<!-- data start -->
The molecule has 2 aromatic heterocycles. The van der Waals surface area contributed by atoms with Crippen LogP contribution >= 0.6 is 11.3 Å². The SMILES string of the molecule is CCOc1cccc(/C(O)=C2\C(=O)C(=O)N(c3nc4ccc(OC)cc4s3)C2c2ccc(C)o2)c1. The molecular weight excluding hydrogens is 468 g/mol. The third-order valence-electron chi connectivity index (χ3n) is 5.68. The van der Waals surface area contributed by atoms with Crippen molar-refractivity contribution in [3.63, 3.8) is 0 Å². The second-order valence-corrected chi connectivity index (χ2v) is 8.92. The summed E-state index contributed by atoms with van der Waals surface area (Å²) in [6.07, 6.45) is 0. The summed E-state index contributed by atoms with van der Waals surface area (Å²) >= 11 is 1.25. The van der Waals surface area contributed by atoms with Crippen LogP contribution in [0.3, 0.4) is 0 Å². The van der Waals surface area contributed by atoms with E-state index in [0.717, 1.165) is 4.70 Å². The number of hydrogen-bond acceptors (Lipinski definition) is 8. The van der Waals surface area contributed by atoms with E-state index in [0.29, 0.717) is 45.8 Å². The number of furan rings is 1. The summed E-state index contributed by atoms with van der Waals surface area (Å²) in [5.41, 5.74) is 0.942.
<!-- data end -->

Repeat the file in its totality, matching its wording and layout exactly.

The molecule has 2 aromatic heterocycles. The van der Waals surface area contributed by atoms with Crippen LogP contribution >= 0.6 is 11.3 Å². The SMILES string of the molecule is CCOc1cccc(/C(O)=C2\C(=O)C(=O)N(c3nc4ccc(OC)cc4s3)C2c2ccc(C)o2)c1. The molecular weight excluding hydrogens is 468 g/mol. The third-order valence-electron chi connectivity index (χ3n) is 5.68. The van der Waals surface area contributed by atoms with Crippen molar-refractivity contribution in [3.63, 3.8) is 0 Å². The second-order valence-corrected chi connectivity index (χ2v) is 8.92. The summed E-state index contributed by atoms with van der Waals surface area (Å²) in [6.07, 6.45) is 0. The summed E-state index contributed by atoms with van der Waals surface area (Å²) >= 11 is 1.25. The van der Waals surface area contributed by atoms with Crippen LogP contribution in [0.3, 0.4) is 0 Å². The van der Waals surface area contributed by atoms with E-state index in [0.717, 1.165) is 4.70 Å². The number of hydrogen-bond acceptors (Lipinski definition) is 8. The van der Waals surface area contributed by atoms with E-state index in [0.29, 0.717) is 45.8 Å². The number of furan rings is 1. The summed E-state index contributed by atoms with van der Waals surface area (Å²) in [5.41, 5.74) is 0.942.